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Aliasing illusion makes 3D sculptures wiggle and gyrate
I'm not saying anything particular profound when I state that we live in an era where what you see on a screen may look incredibly real, yet be entirely fake. Special effects have come an incredibly long way in just a few years, so much so that, when we see something on video that's really weird or outside our experience, we assume it was computer-generated.
But that's not always the case! Sometimes you can take advantage of the ways camera work to create videos that are unearthly and even downright eerie.
For example, I've written about "rolling shutter," where the way a digital camera scans across a scene can severely distort the way things look in a video.
Another effect is called "aliasing," where something is moving in beat with the camera frame rate. The most common of these is when you watch a video of a car moving, and it looks like the wheels are spinning backward. They're not! It's just that the wheel spins almost all the way around in the time it takes the camera to take two frames of video, so in the second frame it looks like the wheel has turned backward a little bit. Do this many times in a row and you get that weird effect of the wheels looking like they're spinning the wrong way. I wrote about this extensively when a video taken by a camera that fell out of a plane went viral. You can also use it to make what looks like a magic spiral of water.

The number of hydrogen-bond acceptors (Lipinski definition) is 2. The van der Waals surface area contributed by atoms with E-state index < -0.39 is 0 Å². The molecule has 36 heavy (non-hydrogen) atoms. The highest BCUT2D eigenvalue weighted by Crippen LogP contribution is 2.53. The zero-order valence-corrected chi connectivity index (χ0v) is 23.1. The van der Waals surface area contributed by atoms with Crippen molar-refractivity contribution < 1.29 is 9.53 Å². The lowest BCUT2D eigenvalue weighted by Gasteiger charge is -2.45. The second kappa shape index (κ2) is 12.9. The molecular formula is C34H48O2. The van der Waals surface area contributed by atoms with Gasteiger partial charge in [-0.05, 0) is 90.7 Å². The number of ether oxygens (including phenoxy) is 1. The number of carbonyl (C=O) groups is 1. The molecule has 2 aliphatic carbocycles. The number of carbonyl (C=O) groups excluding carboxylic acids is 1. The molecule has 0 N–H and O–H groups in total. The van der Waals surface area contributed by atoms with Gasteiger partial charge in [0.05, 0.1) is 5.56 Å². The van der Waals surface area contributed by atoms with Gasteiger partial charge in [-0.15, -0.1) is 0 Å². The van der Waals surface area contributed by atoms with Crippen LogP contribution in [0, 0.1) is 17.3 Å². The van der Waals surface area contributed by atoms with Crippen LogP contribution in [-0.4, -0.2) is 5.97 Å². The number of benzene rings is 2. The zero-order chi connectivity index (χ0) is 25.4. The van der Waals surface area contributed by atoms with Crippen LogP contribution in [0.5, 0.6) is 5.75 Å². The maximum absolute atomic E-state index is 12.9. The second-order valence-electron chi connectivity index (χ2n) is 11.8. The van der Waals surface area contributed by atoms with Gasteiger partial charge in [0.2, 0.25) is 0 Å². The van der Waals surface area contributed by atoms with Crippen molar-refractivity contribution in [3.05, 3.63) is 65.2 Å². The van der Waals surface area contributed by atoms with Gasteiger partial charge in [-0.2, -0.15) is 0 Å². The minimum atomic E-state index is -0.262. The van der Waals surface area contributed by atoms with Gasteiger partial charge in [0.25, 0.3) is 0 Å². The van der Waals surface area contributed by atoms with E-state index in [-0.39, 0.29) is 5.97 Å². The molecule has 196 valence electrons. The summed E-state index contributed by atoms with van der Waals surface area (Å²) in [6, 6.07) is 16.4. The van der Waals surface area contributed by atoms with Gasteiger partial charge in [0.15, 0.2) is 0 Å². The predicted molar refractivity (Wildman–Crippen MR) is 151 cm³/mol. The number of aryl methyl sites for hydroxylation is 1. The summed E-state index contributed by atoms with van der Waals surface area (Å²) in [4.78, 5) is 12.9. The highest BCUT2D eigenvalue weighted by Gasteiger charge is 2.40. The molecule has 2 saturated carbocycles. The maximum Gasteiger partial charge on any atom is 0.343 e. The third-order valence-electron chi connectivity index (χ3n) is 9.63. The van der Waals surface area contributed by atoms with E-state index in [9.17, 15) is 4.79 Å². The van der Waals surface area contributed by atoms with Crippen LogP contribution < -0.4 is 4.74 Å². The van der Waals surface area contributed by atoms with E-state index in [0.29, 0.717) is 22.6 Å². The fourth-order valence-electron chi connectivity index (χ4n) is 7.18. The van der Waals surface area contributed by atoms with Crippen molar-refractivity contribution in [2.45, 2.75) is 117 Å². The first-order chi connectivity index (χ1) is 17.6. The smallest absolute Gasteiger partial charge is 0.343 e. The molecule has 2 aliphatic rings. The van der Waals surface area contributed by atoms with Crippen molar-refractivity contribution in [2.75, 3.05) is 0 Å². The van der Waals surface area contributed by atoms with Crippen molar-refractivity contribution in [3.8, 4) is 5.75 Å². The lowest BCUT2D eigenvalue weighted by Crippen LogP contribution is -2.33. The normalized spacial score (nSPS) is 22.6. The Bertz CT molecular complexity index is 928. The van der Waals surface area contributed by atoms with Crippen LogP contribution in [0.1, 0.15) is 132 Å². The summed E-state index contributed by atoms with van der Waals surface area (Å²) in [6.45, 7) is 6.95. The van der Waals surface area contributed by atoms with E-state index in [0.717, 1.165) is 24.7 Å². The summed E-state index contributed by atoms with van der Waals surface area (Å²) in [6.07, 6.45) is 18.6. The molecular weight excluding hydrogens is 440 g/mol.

So you can get really weird effects by accident. However, artist John Edmark has used this effect on purpose and to his advantage, creating stunning and mesmerizing videos. He makes sculptures with cyclic patterns in them, then records them spinning (he also uses a strobe light with timed pulses to mimic camera aliasing). What you wind up with is very cool:
Like I said, eerie! Those arms are not actually wiggling or moving; you're seeing a different arm with every frame the camera takes. That fools your eye into thinking the sculpture is moving. It's amazing what can be done this way; he has a selection of other types of movement in this video:
I'll note he sells these sculptures — he calls them "blooms" — as well as other interesting objects. I think it would make a fun exhibit for a museum to show us how our eyes work, and how we can be tricked.
There's more going on here than just a trick of the eye, too. The Fibonacci series comes into play as well, and plants grow with patterns similar to these blooms. Watch this talk about Edmark's art and how these patterns all fit together. Trust me, your brain will feel quite thoroughly squeezed by the end!
I sometimes like to say that the rules of the Universe are science and physics, but the language they speak is math. It's an aphorism, to be sure, and a massive oversimplification. But when I see videos like these, the basic truth of it seems to shine through.